Banking Crisis Update

Posted on Mar 13, 2023

Silicon Valley Bank in Santa Clara California AdobeModern-Day “Bank Run”

If you have been following financial news headlines, last week Silicon Valley Bank, one of the 20 largest banks in the country, had a run on assets, causing it to become insolvent and taken over by bank regulators.

How did this happen and what does it mean to you? Let’s take a deeper dive which will hopefully answer some of your questions.

What Happened?

On Friday, March 10, Silicon Valley Bank, the bank to some of the biggest names in Big Tech, became the largest bank to fail since the financial crisis of 2008.

Silicon Valley Bank provided banking services to nearly half of the country’s venture capital-backed technology and life-science companies, according to its website, and to over 2,500 venture capital firms. Its swift, 48-hr collapse has sent shock waves through the tech industry, Wall Street, and Washington DC.

Silicon Valley Bank served a very niche client base of entrepreneurs. Flush with cash from start-up firms, it did what most banks do, kept small amounts in cash and invested the rest in long-term Treasury bonds. But as the Fed increased interest rates to fight inflation, the value of those bonds declined.

As long as you don’t need to sell those bonds prior to maturity while they are down, there is no problem. But when customers panicked and decided they wanted their money, the bank could not keep up with the requests and quickly became insolvent, forcing regulators to step in so that bank customers could access their funds and pay their bills. This is the new reality in the age of digital banking.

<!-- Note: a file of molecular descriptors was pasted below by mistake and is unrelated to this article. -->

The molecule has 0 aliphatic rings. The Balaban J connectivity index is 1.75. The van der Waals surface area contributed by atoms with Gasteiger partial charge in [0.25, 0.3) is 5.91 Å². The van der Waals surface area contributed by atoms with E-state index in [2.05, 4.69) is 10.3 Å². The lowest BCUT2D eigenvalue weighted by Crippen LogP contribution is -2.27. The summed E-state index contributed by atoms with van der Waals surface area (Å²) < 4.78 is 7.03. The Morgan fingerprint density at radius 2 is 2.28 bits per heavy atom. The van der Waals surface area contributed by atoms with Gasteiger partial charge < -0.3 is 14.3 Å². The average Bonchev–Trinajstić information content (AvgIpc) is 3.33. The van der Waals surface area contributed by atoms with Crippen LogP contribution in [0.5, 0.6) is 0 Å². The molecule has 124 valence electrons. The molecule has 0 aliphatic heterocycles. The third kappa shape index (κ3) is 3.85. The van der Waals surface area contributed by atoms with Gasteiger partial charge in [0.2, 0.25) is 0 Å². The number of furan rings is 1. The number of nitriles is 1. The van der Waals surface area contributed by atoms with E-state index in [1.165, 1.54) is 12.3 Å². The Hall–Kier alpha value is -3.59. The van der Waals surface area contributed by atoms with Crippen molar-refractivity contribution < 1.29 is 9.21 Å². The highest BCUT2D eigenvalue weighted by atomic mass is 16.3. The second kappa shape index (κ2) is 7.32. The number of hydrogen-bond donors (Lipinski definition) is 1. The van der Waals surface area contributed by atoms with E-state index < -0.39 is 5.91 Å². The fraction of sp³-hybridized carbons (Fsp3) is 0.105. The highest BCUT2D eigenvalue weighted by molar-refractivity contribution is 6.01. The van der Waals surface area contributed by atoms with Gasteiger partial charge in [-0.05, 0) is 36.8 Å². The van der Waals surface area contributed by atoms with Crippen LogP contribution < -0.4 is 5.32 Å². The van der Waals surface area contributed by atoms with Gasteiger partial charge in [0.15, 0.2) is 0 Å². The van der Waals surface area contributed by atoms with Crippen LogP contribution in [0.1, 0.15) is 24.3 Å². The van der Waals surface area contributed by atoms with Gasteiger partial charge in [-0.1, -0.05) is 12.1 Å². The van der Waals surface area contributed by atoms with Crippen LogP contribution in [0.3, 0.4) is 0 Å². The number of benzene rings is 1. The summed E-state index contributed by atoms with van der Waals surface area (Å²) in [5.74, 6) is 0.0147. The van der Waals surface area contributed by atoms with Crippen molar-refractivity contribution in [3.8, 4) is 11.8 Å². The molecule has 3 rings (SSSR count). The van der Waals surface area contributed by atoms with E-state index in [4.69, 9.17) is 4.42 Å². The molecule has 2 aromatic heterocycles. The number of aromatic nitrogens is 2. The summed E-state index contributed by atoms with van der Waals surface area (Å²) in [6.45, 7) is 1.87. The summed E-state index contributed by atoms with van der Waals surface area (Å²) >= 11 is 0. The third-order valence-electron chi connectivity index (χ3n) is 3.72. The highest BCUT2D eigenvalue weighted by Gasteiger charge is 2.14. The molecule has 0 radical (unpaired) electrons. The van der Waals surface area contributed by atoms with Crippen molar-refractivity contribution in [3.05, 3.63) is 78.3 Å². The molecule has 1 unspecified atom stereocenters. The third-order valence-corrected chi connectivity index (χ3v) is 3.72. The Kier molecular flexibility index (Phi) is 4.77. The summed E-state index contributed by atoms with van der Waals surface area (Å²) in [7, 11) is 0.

Silicon Valley Bank is Not Alone

It became quickly apparent, that given the unprecedented pace of Fed interest rate increases over the last year, Silicon Valley Bank was not the only community bank out there with large bond losses on its books. You may have heard that San Diego’s Silvergate Bank and New York’s Signature Bank, two banks with lots of crypto clients, were also taken over by regulators.

That is why the government stepped in over the weekend to support the U.S. banking system and protect the money of deposit holders. This is not a government “bailout” per se, but rather a backstop of protection for depositors until the banking system can shore up their financial positions.

It is pure speculation, but Goldman Sachs and others now believe that the Federal Reserve may pause increasing rates until conditions have stabilized. Fighting inflation is important, but not at the expense of blowing up the banking system.

What Does This Mean for You?

The good news is that the FDIC, the Treasury, and the Federal Reserve are all working together to protect you as a depositor. The banks and the greedy bank executives who made bad decisions, like not hedging their interest rate risk (like I did for my clients), and who looked out for themselves, cashing in their own stock, instead of looking out for their customers, will be held accountable. While the stocks of many banks were down considerably today, the market as a whole was up, and rest assured, your assets are safe.

Here is a link to the asset protections provided by your asset custodian, Charles Schwab. In addition to federal insurance limits of $500,000 on brokerage accounts and $250,000 on cash assets, Schwab has obtained additional insurance through Lloyds of London to secure client assets.


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